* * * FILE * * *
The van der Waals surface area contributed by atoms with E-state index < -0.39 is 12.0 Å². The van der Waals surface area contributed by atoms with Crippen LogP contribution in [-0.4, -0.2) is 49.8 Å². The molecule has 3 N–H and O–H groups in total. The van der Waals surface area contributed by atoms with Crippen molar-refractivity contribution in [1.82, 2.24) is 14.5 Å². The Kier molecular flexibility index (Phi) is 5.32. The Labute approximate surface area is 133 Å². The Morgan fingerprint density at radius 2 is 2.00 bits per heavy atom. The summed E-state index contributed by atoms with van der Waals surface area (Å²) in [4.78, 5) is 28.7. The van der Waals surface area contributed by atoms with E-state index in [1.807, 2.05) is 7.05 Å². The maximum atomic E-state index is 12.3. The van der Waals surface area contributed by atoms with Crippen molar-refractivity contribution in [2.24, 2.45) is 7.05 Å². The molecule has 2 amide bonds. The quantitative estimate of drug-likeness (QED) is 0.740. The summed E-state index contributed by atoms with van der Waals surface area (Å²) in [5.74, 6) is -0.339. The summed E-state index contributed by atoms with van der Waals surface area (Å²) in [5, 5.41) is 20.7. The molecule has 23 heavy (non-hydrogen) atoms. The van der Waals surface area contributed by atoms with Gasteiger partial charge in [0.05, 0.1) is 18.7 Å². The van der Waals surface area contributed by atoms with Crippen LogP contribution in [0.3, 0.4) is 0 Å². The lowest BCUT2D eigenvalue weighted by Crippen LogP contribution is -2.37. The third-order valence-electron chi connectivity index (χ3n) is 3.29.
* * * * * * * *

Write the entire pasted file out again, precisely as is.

The van der Waals surface area contributed by atoms with E-state index < -0.39 is 12.0 Å². The van der Waals surface area contributed by atoms with Crippen LogP contribution in [-0.4, -0.2) is 49.8 Å². The molecule has 3 N–H and O–H groups in total. The van der Waals surface area contributed by atoms with Crippen molar-refractivity contribution in [1.82, 2.24) is 14.5 Å². The Kier molecular flexibility index (Phi) is 5.32. The Labute approximate surface area is 133 Å². The Morgan fingerprint density at radius 2 is 2.00 bits per heavy atom. The summed E-state index contributed by atoms with van der Waals surface area (Å²) in [4.78, 5) is 28.7. The van der Waals surface area contributed by atoms with E-state index in [1.807, 2.05) is 7.05 Å². The maximum atomic E-state index is 12.3. The van der Waals surface area contributed by atoms with Crippen molar-refractivity contribution in [2.24, 2.45) is 7.05 Å². The molecule has 2 amide bonds. The quantitative estimate of drug-likeness (QED) is 0.740. The summed E-state index contributed by atoms with van der Waals surface area (Å²) in [5.74, 6) is -0.339. The summed E-state index contributed by atoms with van der Waals surface area (Å²) in [5, 5.41) is 20.7. The molecule has 23 heavy (non-hydrogen) atoms. The van der Waals surface area contributed by atoms with Gasteiger partial charge in [0.05, 0.1) is 18.7 Å². The van der Waals surface area contributed by atoms with Crippen LogP contribution in [0.3, 0.4) is 0 Å². The lowest BCUT2D eigenvalue weighted by Crippen LogP contribution is -2.37. The third-order valence-electron chi connectivity index (χ3n) is 3.29.